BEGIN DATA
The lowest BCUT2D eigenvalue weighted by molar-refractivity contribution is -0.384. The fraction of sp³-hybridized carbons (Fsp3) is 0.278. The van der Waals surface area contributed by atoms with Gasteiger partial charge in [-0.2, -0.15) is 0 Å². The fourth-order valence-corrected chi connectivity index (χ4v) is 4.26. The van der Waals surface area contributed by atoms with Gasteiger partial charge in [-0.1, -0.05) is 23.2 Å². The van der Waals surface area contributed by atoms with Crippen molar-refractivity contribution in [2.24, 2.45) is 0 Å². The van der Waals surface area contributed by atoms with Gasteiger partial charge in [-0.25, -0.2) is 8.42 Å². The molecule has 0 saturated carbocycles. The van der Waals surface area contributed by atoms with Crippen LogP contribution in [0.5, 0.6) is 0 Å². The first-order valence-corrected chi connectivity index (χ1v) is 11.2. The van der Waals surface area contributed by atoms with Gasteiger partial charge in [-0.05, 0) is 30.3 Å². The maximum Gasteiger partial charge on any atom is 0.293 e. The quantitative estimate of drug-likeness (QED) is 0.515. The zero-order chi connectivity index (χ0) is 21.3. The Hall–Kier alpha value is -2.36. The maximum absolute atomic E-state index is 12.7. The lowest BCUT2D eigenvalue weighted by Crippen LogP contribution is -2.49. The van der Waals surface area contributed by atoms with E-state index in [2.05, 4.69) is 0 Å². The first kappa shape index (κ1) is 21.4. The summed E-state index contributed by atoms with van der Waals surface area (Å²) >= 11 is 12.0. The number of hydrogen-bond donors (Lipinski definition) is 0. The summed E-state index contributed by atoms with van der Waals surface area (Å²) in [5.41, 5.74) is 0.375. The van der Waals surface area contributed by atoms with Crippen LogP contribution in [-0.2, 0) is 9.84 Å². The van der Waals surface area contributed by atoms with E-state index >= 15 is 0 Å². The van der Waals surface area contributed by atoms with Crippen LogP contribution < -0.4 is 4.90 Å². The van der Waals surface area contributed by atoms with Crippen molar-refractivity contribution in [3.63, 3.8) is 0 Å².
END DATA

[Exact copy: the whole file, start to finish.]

The lowest BCUT2D eigenvalue weighted by molar-refractivity contribution is -0.384. The fraction of sp³-hybridized carbons (Fsp3) is 0.278. The van der Waals surface area contributed by atoms with Gasteiger partial charge in [-0.2, -0.15) is 0 Å². The fourth-order valence-corrected chi connectivity index (χ4v) is 4.26. The van der Waals surface area contributed by atoms with Gasteiger partial charge in [-0.1, -0.05) is 23.2 Å². The van der Waals surface area contributed by atoms with Crippen molar-refractivity contribution in [2.24, 2.45) is 0 Å². The van der Waals surface area contributed by atoms with Gasteiger partial charge in [-0.25, -0.2) is 8.42 Å². The molecule has 0 saturated carbocycles. The van der Waals surface area contributed by atoms with Crippen LogP contribution in [0.5, 0.6) is 0 Å². The first-order valence-corrected chi connectivity index (χ1v) is 11.2. The van der Waals surface area contributed by atoms with Gasteiger partial charge in [-0.05, 0) is 30.3 Å². The maximum Gasteiger partial charge on any atom is 0.293 e. The quantitative estimate of drug-likeness (QED) is 0.515. The zero-order chi connectivity index (χ0) is 21.3. The Hall–Kier alpha value is -2.36. The maximum absolute atomic E-state index is 12.7. The lowest BCUT2D eigenvalue weighted by Crippen LogP contribution is -2.49. The van der Waals surface area contributed by atoms with E-state index in [2.05, 4.69) is 0 Å². The first kappa shape index (κ1) is 21.4. The summed E-state index contributed by atoms with van der Waals surface area (Å²) >= 11 is 12.0. The number of hydrogen-bond donors (Lipinski definition) is 0. The summed E-state index contributed by atoms with van der Waals surface area (Å²) in [5.41, 5.74) is 0.375. The van der Waals surface area contributed by atoms with Crippen LogP contribution in [-0.2, 0) is 9.84 Å². The van der Waals surface area contributed by atoms with E-state index >= 15 is 0 Å². The van der Waals surface area contributed by atoms with Crippen LogP contribution < -0.4 is 4.90 Å². The van der Waals surface area contributed by atoms with Crippen molar-refractivity contribution in [3.63, 3.8) is 0 Å².